Global aquaculture activities can alter species distribution and marine ecosystems

  Today, not only natural but serious anthropogenic disturbances are increasingly witnessed all over the world. Due to world population explosion, global environmental change and overfishing conditions, a world food shortage is conceivable, as the ocean can only sustainably nourish a fraction of this steadily growing population. With the goal of addressing this deficit, expansion of aquaculture activities has resulted in global distribution of certain commercially important animal and plant species, quicker and easier than ever before. Consequently, various species, many of which have not been identified, are transported inadvertently during the transport of these economically important species. Here, I will provide two concrete examples from our research findings of species introductions by anthropogenic means, and discuss the impacts on marine ecosystems of each.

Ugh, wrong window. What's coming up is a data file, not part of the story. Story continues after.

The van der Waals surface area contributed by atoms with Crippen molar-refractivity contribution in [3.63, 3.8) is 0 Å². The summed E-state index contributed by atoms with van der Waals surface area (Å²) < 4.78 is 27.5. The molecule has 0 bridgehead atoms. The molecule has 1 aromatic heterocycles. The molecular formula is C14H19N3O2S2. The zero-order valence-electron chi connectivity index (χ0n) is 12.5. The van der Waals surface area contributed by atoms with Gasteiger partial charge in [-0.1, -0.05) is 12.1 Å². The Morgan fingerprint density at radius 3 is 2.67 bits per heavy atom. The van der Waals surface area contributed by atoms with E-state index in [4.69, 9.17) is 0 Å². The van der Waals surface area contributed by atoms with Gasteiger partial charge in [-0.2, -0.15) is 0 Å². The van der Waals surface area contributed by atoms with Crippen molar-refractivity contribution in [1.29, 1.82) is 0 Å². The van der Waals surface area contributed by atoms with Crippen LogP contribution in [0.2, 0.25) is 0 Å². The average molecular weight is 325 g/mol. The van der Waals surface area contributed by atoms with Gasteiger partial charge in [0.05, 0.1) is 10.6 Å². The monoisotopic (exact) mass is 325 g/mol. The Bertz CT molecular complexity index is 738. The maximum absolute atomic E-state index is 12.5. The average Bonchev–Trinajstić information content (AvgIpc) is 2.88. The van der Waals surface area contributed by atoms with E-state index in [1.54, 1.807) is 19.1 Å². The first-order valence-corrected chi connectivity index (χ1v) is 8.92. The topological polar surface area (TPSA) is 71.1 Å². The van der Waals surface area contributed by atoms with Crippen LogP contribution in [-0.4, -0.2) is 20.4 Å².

First, Annelida is one of the biggest Phyla in the Animal Kingdom in terms of not only abundance and biomass but also species diversity. Annelids comprising the polydorid species complex of the family Spionidae, possess distinguishing morphological characteristics on the 5th chaetiger but species are easily confused due to their morphological similarities. They are observed burrowing into sand-mud sediments, and inhabiting the surface or inside of various host animals in symbiotic relationships. Some polydorid species are well-known for their boring activity into the shells of mollusks and damage commercially important mollusks by decreasing commercial value, reducing both growth rate and meat yield and causing heavy mortality. I will share some of our recent findings on polydorid species whose distribution has likely expanded due to their association with mollusks transported for aquacultural purposes.   Next, asari clams of the species Ruditapes philippinarum are one of the most familiar bivalves consumed by Japanese people since very ancient times. However, asari clam populations in Japan have been declining steadily since 1980, although the reason for this decline is complex and requires further clarification. In northeastern Japan, for example, it is suggested that the long-standing continuous importation of asari clams from East Asia has caused the decline of native asari population due to simultaneous introduction of the associated moon snail Laguncula pulchella, a natural predator of asari clams. I will share a summary of the biological characteristics of the moon snail and present our hypothesis of the scheme of its introduction into Japanese waters.